"The Wagner Act...[was] the single most important piece of labor legislation enacted in the United States in the 20th century." [www.britannica.com]
American Federation of Labor [AFL]
The American Federation of Labor [AFL] was the premier labor organization in the United States, founded in 1886 from a series of unions severed from a national labor union, the Knights of Labor. In 1935, the AFL was confronted by several of its members who felt the organization was too engrossed with traditional craftsmen, and broke off to form a separate federation. In 1955, the AFL consolidated with the Congress for Industrial Organization [CIO] to form the AFL-CIO, which is the most influential labor federation in the U.S.A.
FCEA Union President Michael Itkoff on the importance of labor unions
Division in the AFL over skilled and unskilled laborers
The Wagner Act
The National Labor Relations Act, more commonly known as the Wagner Act, was passed in 1935 by Congress "to protect workers' right to unionization" [www.stfrancis.edu]. It guaranteed basic rights of employees to organize in trade unions, engage in collective bargaining for better conditions at work, and take actions such as strikes if necessary. The Wagner Act also "established the National Labor Relations Board [NLRB]...to oversee the laws, investigate and hold hearings on unfair labor practice complaints, take action against employees found guilty of unfair labor practices..." [www.stfrancis.edu].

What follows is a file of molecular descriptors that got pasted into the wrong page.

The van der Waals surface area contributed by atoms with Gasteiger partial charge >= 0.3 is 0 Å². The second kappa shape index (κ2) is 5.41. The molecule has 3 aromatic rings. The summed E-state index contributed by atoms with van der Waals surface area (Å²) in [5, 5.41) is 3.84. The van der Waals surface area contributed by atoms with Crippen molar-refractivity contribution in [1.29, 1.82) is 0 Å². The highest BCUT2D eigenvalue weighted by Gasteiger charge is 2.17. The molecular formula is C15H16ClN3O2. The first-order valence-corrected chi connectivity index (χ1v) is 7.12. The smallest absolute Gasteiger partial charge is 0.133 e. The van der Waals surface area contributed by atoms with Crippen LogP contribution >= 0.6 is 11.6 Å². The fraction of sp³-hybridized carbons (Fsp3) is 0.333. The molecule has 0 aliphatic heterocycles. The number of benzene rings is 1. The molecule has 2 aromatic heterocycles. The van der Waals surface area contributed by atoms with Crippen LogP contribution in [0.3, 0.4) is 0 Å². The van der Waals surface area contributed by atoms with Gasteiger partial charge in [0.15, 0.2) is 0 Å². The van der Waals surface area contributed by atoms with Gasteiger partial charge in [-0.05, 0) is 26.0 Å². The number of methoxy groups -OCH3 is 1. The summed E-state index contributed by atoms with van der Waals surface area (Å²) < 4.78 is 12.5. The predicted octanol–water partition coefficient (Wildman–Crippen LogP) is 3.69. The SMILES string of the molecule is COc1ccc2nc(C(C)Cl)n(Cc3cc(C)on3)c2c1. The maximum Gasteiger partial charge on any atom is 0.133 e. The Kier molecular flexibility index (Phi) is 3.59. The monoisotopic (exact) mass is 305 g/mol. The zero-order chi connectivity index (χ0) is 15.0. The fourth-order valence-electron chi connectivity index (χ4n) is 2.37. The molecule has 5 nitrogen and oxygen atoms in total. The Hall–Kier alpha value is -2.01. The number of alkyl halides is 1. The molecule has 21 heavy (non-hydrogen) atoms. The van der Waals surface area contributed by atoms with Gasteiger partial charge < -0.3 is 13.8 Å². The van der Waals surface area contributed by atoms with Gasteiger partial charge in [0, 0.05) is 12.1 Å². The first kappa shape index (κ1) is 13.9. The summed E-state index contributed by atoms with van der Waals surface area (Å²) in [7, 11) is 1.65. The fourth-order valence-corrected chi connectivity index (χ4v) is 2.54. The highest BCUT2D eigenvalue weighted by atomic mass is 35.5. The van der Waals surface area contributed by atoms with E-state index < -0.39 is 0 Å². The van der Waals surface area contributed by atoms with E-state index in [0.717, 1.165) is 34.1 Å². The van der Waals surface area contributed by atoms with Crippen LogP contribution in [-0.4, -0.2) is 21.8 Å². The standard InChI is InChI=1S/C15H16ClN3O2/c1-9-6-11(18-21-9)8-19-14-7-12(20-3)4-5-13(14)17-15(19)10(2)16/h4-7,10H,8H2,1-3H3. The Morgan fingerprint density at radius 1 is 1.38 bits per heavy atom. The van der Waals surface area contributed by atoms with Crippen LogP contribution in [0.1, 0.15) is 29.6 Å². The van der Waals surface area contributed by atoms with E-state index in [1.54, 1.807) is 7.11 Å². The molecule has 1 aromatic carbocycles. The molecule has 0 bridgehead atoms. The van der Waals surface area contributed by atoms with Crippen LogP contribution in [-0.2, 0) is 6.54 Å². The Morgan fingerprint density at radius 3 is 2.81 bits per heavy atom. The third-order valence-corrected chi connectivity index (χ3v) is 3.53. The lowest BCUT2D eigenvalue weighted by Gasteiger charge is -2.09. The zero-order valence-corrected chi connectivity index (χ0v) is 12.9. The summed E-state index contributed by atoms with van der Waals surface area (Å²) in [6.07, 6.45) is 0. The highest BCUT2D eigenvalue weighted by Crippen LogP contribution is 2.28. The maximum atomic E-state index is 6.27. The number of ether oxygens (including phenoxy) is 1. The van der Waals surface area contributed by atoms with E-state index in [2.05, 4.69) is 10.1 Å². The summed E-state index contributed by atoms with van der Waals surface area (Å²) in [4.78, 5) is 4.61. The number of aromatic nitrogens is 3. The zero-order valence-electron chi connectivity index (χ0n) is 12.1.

Senator Robert F. Wagner on the Benefits of the Wagner Act
The Case Bill
In the early months of 1946, Congress adopted a bill proposed by Representative Case, and it "prescribed a sixty-day cooling-off period before any strike could be called...loss of all rights under the Wagner Act for workers who quit their jobs during the periods...banned secondary boycotts and jurisdictional strikes...authorized the use of injunctions to prevent violent picketing" [Dulles, 356]. After the crises in coal and on the railroads, "the Senate hurriedly fell in line [with the House, who had already approved it] and approved the Case bill" [Dulles, 356]. It was very similar to the later Taft-Hartley Act, and was swiftly vetoed by President Truman, who argued that it only solved the symptoms of industrial turmoil, and turned a blind eye to the controversial causes of the unrest. The anti-laborers of Congress were incapable of conjuring up enough votes to overrule Truman's veto, but they won crucial control of Congress during the elections of 1946, putting them in a great position to pass future "restrictive legislation" towards labor unions [Dulles, 356].
FCEA Union President Michael Itkoff on the events preceding the act